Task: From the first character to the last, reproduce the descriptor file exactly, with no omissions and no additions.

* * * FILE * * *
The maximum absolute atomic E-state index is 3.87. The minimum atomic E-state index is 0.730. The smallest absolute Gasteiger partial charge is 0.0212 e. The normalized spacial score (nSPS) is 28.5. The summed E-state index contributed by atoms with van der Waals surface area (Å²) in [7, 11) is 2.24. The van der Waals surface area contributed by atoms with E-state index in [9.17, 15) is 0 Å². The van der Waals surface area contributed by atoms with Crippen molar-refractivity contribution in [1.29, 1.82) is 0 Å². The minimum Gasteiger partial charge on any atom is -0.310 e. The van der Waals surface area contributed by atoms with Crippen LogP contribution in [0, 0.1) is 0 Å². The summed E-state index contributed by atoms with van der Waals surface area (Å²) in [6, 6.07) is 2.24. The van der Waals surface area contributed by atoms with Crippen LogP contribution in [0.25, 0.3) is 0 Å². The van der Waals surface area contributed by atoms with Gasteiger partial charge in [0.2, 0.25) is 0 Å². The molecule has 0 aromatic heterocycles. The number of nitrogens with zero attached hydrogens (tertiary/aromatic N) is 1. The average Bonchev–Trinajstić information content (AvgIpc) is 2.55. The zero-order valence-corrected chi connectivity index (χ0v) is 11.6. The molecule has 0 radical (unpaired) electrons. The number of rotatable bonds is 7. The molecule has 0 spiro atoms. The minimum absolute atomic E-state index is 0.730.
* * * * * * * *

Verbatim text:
The maximum absolute atomic E-state index is 3.87. The minimum atomic E-state index is 0.730. The smallest absolute Gasteiger partial charge is 0.0212 e. The normalized spacial score (nSPS) is 28.5. The summed E-state index contributed by atoms with van der Waals surface area (Å²) in [7, 11) is 2.24. The van der Waals surface area contributed by atoms with E-state index in [9.17, 15) is 0 Å². The van der Waals surface area contributed by atoms with Crippen molar-refractivity contribution in [1.29, 1.82) is 0 Å². The minimum Gasteiger partial charge on any atom is -0.310 e. The van der Waals surface area contributed by atoms with Crippen LogP contribution in [0, 0.1) is 0 Å². The summed E-state index contributed by atoms with van der Waals surface area (Å²) in [6, 6.07) is 2.24. The van der Waals surface area contributed by atoms with Crippen LogP contribution in [0.25, 0.3) is 0 Å². The van der Waals surface area contributed by atoms with Gasteiger partial charge in [0.2, 0.25) is 0 Å². The molecule has 0 aromatic heterocycles. The number of nitrogens with zero attached hydrogens (tertiary/aromatic N) is 1. The average Bonchev–Trinajstić information content (AvgIpc) is 2.55. The zero-order valence-corrected chi connectivity index (χ0v) is 11.6. The molecule has 0 radical (unpaired) electrons. The number of rotatable bonds is 7. The molecule has 0 spiro atoms. The minimum absolute atomic E-state index is 0.730.